A few weeks ago I was juggling the kiddos in and out of the car to get to swimming lessons on time. I missed a couple calls in the process. When I finally got the chance to check them, I heard one of those messages I have learned to be nervous about. The school. Always in regards to J.
Immediately my heart races and I can feel the inner mama bear grow inside me.
For all of J’s years in school, I have received calls and had meetings about his struggles. We discuss what he is struggling with and then move on to how we might support him at home and how the school might support him there. Sounds great right? And it is. I am privileged to live in a progressive neighbourhood and school district that have always gone above and beyond to help where they can. And it’s not always about gender. There’s anxiety and reading and friendships to work on. AND ... it weighs on me. Sometimes I wish I could hear the good. Sometimes I don’t want to advocate.
When you have a young transgender child, you become their advocate immediately. It isn’t my son’s job to explain who he is and how he should be respected. It is mine as his parent. I have given him language to help him with questions from his peers, but he has rarely had to use it. Kids are either accepting, or they know it is rude to ask and they don’t. At least for now.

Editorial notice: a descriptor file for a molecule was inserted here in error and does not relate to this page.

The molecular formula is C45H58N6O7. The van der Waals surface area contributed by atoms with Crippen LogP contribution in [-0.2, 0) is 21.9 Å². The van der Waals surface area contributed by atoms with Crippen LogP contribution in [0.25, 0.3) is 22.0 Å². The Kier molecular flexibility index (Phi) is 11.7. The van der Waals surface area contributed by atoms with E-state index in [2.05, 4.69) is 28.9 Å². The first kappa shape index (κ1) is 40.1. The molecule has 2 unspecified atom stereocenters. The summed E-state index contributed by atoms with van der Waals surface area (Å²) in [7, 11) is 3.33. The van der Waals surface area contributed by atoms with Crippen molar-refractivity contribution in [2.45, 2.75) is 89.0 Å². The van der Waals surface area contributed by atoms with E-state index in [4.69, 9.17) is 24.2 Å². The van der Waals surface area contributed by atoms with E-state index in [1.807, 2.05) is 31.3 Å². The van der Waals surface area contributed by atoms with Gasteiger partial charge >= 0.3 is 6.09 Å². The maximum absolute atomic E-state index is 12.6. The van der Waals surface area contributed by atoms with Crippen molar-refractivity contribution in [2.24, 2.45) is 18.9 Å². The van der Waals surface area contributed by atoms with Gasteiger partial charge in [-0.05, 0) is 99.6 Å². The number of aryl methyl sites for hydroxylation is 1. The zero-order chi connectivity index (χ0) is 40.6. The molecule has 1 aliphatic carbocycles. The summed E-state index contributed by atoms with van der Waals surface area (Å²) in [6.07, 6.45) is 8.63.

So, when I got this call the other week, I jumped into my advocate pants and called his teacher back. It was well into the evening now and she was obviously at home, taking the time out of her home life to talk to me about J. Have I mentioned she is AMAZING? Oh ya, I did.
But instead of talking about an emotional outburst in class. She shared something GOOD. Something positive. Something encouraging. J noticed that when he logs into the school computers and devices, his birth name is listed at the top of the screen. It is pretty plain as day for anyone to see. I guess he had mentioned it to the Librarian at some point, but it didn’t get changed, and now he was asking his teacher for it to be changed to his chosen name. Of coarse, his teacher was already on top of it when we spoke and the name would be changed right away. The reason she had called was to praise him! Praise him for his bravery in standing up for himself. More than once, he had to trust an adult and ask for this to be changed. He advocated for himself.
J’s teacher went on to describe a classmate who had come over to help with the “computer trouble” and as the teacher politely asked for privacy as to not out J, J simply turned to her and said “don’t worry, he knows my old name”. J was not embarrassed or ashamed of his own story. I was so proud of him.
All this isn’t to say that he will always be confident in himself and able to advocate, we all need help with this at times. But what it does tell me as a parent is that I need to keep advocating for him in the calm and affirmative way I do. Because J watches and hears even when I don’t notice. And when I’m not there, he can do it for himself.